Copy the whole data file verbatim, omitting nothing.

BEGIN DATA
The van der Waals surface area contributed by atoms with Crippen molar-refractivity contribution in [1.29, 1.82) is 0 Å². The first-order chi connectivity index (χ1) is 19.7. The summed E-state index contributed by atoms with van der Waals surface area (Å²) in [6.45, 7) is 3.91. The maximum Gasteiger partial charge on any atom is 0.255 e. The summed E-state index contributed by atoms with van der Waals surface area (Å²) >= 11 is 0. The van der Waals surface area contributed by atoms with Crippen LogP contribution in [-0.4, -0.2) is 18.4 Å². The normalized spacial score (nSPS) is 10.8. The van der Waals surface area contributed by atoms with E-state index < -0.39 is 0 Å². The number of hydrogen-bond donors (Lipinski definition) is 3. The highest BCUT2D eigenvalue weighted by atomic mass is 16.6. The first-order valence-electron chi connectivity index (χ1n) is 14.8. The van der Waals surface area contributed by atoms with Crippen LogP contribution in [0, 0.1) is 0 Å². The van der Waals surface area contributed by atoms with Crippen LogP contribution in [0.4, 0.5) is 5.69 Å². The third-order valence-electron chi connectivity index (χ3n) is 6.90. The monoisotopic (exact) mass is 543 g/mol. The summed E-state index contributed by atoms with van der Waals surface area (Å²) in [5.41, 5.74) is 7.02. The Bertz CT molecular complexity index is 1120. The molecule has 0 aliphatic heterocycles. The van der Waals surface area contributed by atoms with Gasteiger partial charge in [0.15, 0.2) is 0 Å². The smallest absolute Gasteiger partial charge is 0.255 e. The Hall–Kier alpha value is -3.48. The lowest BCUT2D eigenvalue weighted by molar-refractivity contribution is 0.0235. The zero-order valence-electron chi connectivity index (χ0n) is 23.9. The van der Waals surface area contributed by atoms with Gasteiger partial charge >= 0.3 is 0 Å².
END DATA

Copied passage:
The van der Waals surface area contributed by atoms with Crippen molar-refractivity contribution in [1.29, 1.82) is 0 Å². The first-order chi connectivity index (χ1) is 19.7. The summed E-state index contributed by atoms with van der Waals surface area (Å²) in [6.45, 7) is 3.91. The maximum Gasteiger partial charge on any atom is 0.255 e. The summed E-state index contributed by atoms with van der Waals surface area (Å²) >= 11 is 0. The van der Waals surface area contributed by atoms with Crippen LogP contribution in [-0.4, -0.2) is 18.4 Å². The normalized spacial score (nSPS) is 10.8. The van der Waals surface area contributed by atoms with E-state index < -0.39 is 0 Å². The number of hydrogen-bond donors (Lipinski definition) is 3. The highest BCUT2D eigenvalue weighted by atomic mass is 16.6. The first-order valence-electron chi connectivity index (χ1n) is 14.8. The van der Waals surface area contributed by atoms with Crippen LogP contribution in [0, 0.1) is 0 Å². The van der Waals surface area contributed by atoms with Crippen LogP contribution in [0.4, 0.5) is 5.69 Å². The third-order valence-electron chi connectivity index (χ3n) is 6.90. The monoisotopic (exact) mass is 543 g/mol. The summed E-state index contributed by atoms with van der Waals surface area (Å²) in [5.41, 5.74) is 7.02. The Bertz CT molecular complexity index is 1120. The molecule has 0 aliphatic heterocycles. The van der Waals surface area contributed by atoms with Gasteiger partial charge in [0.15, 0.2) is 0 Å². The smallest absolute Gasteiger partial charge is 0.255 e. The Hall–Kier alpha value is -3.48. The lowest BCUT2D eigenvalue weighted by molar-refractivity contribution is 0.0235. The zero-order valence-electron chi connectivity index (χ0n) is 23.9. The van der Waals surface area contributed by atoms with Gasteiger partial charge >= 0.3 is 0 Å².